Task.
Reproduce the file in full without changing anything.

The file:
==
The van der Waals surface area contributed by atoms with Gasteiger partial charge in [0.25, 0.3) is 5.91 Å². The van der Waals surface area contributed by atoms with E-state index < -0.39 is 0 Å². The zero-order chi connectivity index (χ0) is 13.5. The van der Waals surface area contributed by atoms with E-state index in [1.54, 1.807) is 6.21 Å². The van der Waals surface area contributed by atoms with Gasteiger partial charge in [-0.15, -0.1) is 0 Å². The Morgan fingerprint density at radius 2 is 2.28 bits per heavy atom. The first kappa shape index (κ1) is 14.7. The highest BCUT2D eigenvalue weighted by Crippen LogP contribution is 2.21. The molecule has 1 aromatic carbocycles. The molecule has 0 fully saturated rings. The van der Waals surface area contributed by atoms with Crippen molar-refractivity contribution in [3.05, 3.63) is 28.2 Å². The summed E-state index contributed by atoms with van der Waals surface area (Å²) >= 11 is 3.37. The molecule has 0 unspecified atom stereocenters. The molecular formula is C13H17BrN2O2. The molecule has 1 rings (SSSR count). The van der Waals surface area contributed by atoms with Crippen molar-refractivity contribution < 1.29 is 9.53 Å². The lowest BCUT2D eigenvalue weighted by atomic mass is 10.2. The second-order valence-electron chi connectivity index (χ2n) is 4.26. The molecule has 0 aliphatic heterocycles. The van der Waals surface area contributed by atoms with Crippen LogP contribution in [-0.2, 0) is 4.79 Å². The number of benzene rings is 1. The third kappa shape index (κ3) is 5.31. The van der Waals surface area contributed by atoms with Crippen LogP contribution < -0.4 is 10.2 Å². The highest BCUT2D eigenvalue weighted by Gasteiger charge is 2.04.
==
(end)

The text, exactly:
The van der Waals surface area contributed by atoms with Gasteiger partial charge in [0.25, 0.3) is 5.91 Å². The van der Waals surface area contributed by atoms with E-state index < -0.39 is 0 Å². The zero-order chi connectivity index (χ0) is 13.5. The van der Waals surface area contributed by atoms with E-state index in [1.54, 1.807) is 6.21 Å². The van der Waals surface area contributed by atoms with Gasteiger partial charge in [-0.15, -0.1) is 0 Å². The Morgan fingerprint density at radius 2 is 2.28 bits per heavy atom. The first kappa shape index (κ1) is 14.7. The highest BCUT2D eigenvalue weighted by Crippen LogP contribution is 2.21. The molecule has 1 aromatic carbocycles. The molecule has 0 fully saturated rings. The van der Waals surface area contributed by atoms with Crippen molar-refractivity contribution in [3.05, 3.63) is 28.2 Å². The summed E-state index contributed by atoms with van der Waals surface area (Å²) >= 11 is 3.37. The molecule has 0 unspecified atom stereocenters. The molecular formula is C13H17BrN2O2. The molecule has 1 rings (SSSR count). The van der Waals surface area contributed by atoms with Crippen molar-refractivity contribution < 1.29 is 9.53 Å². The lowest BCUT2D eigenvalue weighted by atomic mass is 10.2. The second-order valence-electron chi connectivity index (χ2n) is 4.26. The molecule has 0 aliphatic heterocycles. The van der Waals surface area contributed by atoms with Crippen LogP contribution in [-0.2, 0) is 4.79 Å². The number of benzene rings is 1. The third kappa shape index (κ3) is 5.31. The van der Waals surface area contributed by atoms with Crippen LogP contribution < -0.4 is 10.2 Å². The highest BCUT2D eigenvalue weighted by Gasteiger charge is 2.04.